Schwarzenegger backs bill that would change teachers’ dismissal standards
Gov. Arnold Schwarzenegger threw his weight behind state legislation on Tuesday that proposes to give school administrators the ability to assign or fire teachers based on their effectiveness and to streamline the dismissal process.
Schwarzenegger made similar suggestions during a speech in January, and state Sen. Bob Huff, (R-Diamond Bar) wrote the bill, which is to be heard in the Legislature on Wednesday.
At a press conference Tuesday at Markham Middle School in Watts, Schwarzenegger cited Times stories about the difficulties in evaluating teachers and said California’s schools need to operate more like private companies that can make personnel decisions based on merit rather than seniority. Currently the only criterion public school administrators can consider for layoffs is teacher seniority.
That “means the best and most committed … teachers are getting laid off while ineffective teachers are allowed to keep their jobs,” the governor said.
The bill also calls for:
-- Changing the dates by which teachers must be notified they could be laid off. Currently, districts must issue preliminary notices in March; that would be extended to June, when districts have a better understanding of their budgets.
-- Allowing school boards to have the final say on teacher dismissals rather than allowing teachers to contest their firing to a state commission. The Commission on Professional Competence overturned nearly a third of teachers’ dismissals statewide over the last 15 years, the Times reported last May.
-- Eliminating a requirement that educators continue to receive full pay when they are placed on administrative leave after being accused of wrongdoing.
Although Schwarzenegger has called for changes in the way teachers are evaluated, the bill is not specific on that issue. Lawmakers at the state and federal levels, including President Obama, have called for student test scores to be used in teacher evaluations, but that decision would be left to local districts under the proposed legislation.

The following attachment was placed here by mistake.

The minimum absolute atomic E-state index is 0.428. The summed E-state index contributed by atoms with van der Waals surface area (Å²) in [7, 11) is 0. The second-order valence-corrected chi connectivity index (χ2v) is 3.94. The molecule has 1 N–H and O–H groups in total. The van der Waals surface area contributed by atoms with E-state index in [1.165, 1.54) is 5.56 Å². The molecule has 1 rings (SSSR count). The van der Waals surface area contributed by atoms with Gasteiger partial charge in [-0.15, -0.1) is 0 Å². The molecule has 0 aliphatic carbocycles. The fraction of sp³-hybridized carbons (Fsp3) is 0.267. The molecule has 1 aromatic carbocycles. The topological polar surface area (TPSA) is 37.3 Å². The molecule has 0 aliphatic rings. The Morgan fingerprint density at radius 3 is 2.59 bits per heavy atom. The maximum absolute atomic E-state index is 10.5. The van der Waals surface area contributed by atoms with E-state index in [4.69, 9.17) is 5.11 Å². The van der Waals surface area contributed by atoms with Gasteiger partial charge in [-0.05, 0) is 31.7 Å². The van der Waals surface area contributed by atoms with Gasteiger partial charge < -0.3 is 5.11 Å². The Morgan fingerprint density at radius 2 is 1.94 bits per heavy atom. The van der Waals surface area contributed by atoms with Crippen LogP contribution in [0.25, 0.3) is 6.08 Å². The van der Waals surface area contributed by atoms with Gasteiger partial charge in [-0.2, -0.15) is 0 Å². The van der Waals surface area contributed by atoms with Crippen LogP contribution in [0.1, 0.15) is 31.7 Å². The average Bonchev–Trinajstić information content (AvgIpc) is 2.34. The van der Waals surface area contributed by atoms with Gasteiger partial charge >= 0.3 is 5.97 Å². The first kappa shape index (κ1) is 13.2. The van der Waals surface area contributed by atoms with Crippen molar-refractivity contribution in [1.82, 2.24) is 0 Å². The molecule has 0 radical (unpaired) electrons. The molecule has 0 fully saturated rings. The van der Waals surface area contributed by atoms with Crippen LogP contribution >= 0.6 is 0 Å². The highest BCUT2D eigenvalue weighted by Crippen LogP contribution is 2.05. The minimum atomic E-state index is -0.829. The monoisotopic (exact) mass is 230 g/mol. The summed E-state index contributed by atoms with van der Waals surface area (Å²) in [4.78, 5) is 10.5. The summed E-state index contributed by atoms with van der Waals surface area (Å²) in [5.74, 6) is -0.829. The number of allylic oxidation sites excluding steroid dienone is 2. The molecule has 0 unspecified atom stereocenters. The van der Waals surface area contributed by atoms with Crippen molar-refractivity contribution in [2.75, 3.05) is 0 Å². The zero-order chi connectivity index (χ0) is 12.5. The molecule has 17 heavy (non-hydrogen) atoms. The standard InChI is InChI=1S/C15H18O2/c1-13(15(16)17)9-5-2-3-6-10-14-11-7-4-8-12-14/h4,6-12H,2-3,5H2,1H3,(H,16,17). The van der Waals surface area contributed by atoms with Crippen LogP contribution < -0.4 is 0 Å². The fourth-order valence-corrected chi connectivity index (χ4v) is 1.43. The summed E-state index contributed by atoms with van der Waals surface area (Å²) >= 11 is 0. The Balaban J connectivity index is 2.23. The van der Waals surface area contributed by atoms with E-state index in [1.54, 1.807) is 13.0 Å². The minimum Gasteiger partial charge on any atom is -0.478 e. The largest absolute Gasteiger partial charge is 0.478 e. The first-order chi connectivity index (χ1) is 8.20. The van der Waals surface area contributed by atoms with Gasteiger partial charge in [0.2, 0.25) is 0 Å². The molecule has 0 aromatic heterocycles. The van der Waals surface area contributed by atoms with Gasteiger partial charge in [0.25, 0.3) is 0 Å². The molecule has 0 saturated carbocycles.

At the news conference, Schwarzenegger also announced his support for a class-action lawsuit filed in February on behalf of students at three of Los Angeles’ worst-performing middle schools, including Markham, which have had to lay off dozens of teachers. The suit claims those students were denied their legal rights to an education and aims to prevent the Los Angeles Unified School District from laying off more teachers in those schools.
Because of California’s budget woes, districts throughout the state have issued preliminary layoff notices to thousands of younger, less experienced instructors.
Some of the bill’s supporters said the lawsuit helped spur legislators into taking action.
“It provided new energy to the debate,” said state Sen. Gloria Romero, (D-Los Angeles), who co-wrote earlier education reform legislation. Lawmakers “don’t want to be known as the do-nothing branch of government.”
A.J. Duffy, president of the Los Angeles teachers union, has said he’s not opposed to considering lengthening the time it takes for a teacher to get tenure from the current two years but that he is adamantly opposed to the bill. He said it would amount to an attack on teachers’ rights and would hurt California’s ability to recruit and retain educators.
“There is no research showing that changes in seniority and tenure have any effect on student achievement,” Duffy said in a statement.
Other groups, including the California Teachers Assn., the state’s largest educator union, and the Consumer Attorneys of California, also opposed the bill.
David Sanchez, the president of the teachers group, said the legislation was similar to Schwarzenegger’s proposals in 2005 to reform tenure. That ballot initiative was defeated at the polls after heavy spending by teachers unions.
“We’re going to be working hard to defeat it,” Sanchez said.
Several observers said the proposed legislation was influenced by the work of a Los Angeles Unified School District task force examining teacher effectiveness. The task force was made up of educators, administrators and union members and made some similar recommendations. Unlike the Los Angeles task force, the governor’s proposed legislation did not call for lengthening the time it takes to get tenure to up to four years.
Union members who served on the task force did not agree with all of the final recommendations.
The task force is expected to present its findings to the city school board next Tuesday, and Supt. Ramon C. Cortines said he would weigh the suggestions and include other feedback.
“The process must be in partnership with our bargaining units,” he said in a statement.
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